Proposition 13 was the threshold event for an era of economic belt-tightening and its effects permeated intergovernmental relations as well as local municipal budgets. Pope's endeavors to correct problem areas of Proposition 13 came through litigation and his legislative work with Assemblyman Dave Elder even after Pope left the Assessor's Office in 1986. In 1997 he became Executive Director of the California Citizens Budget Commission which published comprehensive reports on reforming the state budget process and addressing the state's health care needs.
Philip E. Watson was Los Angeles County Assessor from 1963 to 1977. A World War II pilot, he studied accounting at UCLA, became a field appraiser for the county and then deputy assessor. Watson efforts to reform the assessor's office and limit property taxes were sidetracked when Baxter Ward and other members of the County Board of Supervisors accused him of unfair assessment practices, favoring big corporations over small homeowners. These accusations culminated in an audit and report by former Watergate investigator Carmine Bellino, which was highly critical, but ultimately found no wrong-doing. This investigation and Watson's health were deciding factors in his decision to step down from the Assessor's Office in 1977. Watson died in 1986 at age 62 in Rancho Mirage, California.
Other featured Los Angeles County Assessor's Office staff:
Robert H. McNeill, Jr., Assessor Watson's Field Deputy, assigned the task of writing the history of the Los Angeles County Assessor's Office.
Glenn Quinn: at times, Assistant Assessor and Director of Assessment Services and Chief, Residential Division, served both Watson and Pope administrations, as did:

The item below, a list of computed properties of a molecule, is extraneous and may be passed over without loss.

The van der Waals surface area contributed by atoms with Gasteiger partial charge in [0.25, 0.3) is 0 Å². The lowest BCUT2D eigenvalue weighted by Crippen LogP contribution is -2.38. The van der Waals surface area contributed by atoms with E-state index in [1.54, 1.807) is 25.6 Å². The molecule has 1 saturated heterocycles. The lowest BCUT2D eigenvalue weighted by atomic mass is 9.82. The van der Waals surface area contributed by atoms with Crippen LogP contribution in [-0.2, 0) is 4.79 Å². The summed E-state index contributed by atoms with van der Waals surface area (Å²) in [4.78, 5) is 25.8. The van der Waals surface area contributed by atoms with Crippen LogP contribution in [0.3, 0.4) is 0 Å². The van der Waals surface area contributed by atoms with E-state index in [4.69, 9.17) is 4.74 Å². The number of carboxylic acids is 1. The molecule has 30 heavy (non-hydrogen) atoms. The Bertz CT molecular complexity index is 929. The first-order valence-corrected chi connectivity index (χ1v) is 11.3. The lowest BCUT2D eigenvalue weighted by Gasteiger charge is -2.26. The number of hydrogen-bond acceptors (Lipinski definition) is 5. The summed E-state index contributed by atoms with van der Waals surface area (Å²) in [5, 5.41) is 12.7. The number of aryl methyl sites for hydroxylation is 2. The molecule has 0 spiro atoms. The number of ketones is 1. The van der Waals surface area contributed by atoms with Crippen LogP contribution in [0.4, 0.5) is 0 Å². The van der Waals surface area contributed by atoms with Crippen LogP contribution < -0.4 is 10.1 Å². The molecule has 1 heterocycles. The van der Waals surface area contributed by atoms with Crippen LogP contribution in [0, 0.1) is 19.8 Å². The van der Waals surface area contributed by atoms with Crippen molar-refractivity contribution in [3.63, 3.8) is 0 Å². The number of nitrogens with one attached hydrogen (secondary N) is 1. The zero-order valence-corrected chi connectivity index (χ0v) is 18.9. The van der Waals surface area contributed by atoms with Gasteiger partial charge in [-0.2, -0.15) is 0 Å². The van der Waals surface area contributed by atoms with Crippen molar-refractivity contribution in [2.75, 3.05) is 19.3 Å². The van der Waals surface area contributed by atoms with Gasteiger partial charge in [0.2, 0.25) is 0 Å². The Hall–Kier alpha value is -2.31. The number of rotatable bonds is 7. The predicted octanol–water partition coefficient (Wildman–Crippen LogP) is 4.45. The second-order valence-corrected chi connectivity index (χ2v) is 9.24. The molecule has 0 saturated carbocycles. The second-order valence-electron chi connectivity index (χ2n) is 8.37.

Paul M. Hannah, Assistant Assessor, Director of Valuations, Assessment Services and Assessor's Operations
Sherrill D. Luke, Chief Deputy Assessor during the Pope era; became a judge for the Los Angeles Municipal and Superior courts.
Leonard J. Wheeler, Director, Real Property Appraisals; Valuations
Post-Pope assessors marginally represented in this collection:
John J. Lynch, 1986-1990 Kenneth P. Hahn, 1990-2000 (no relation to the Los Angeles City Council member)
From the guide to the Alexander Pope papers, ca. 1932-2000, 1978-1990, (Henry E. Huntington Library and Art Gallery)
|creatorOf||Alexander Pope papers, ca. 1932-2000, 1978-1990||Henry E. Huntington Library and Art Gallery|
|creatorOf||Pope, Alexander, 1929-. Papers of Alexander Pope, 1932-2000, (bulk 1978-1990).||Huntington Library, Art Collections & Botanical Gardens|
|Place Name||Admin Code||Country|
|Westchester (Los Angeles, Calif.)|
|Los Angeles (Calif.)|
|Westchester (Los Angeles, Calif.)|
|Mineral King (Calif.)|
|California--Los Angeles County|
|Mineral King (Calif.)|
|Tax and expenditure limitations|
|Campaign literature--20th century|
|Real property tax--20th century|
|Mental health counseling--California|
|Watts Riot, Los Angeles, Calif., 1965--Sources|
|California--Politics and government--20th century--Sources|
|Campaign literature--California--20th century|
|Mental health counseling|
|Political parties--Rules and practice--California|
|Property tax law|
|Property tax relief|
|County government--California--Los Angeles County--Archives|
|Los Angeles (Calif.)--History--20th century--Sources|
|Real property tax--California--20th century|
|International economic relations|
|Property tax law--California|
|Health care reform|
|African Americans--Crimes against--California--Los Angeles|
|Managed care plans (Medical care)|
|Political parties--Rules and practice|
|Health care financing|
|Health care financing--California|
|Intergovernmental fiscal relations--United States|
|Tax and expenditure limitations--California|
|Intergovernmental fiscal relations|
|African Americans--Crimes against|
|Property tax relief--California|
|Brown, Jerry, 1938-|
|Tax assessment--California--Los Angeles County|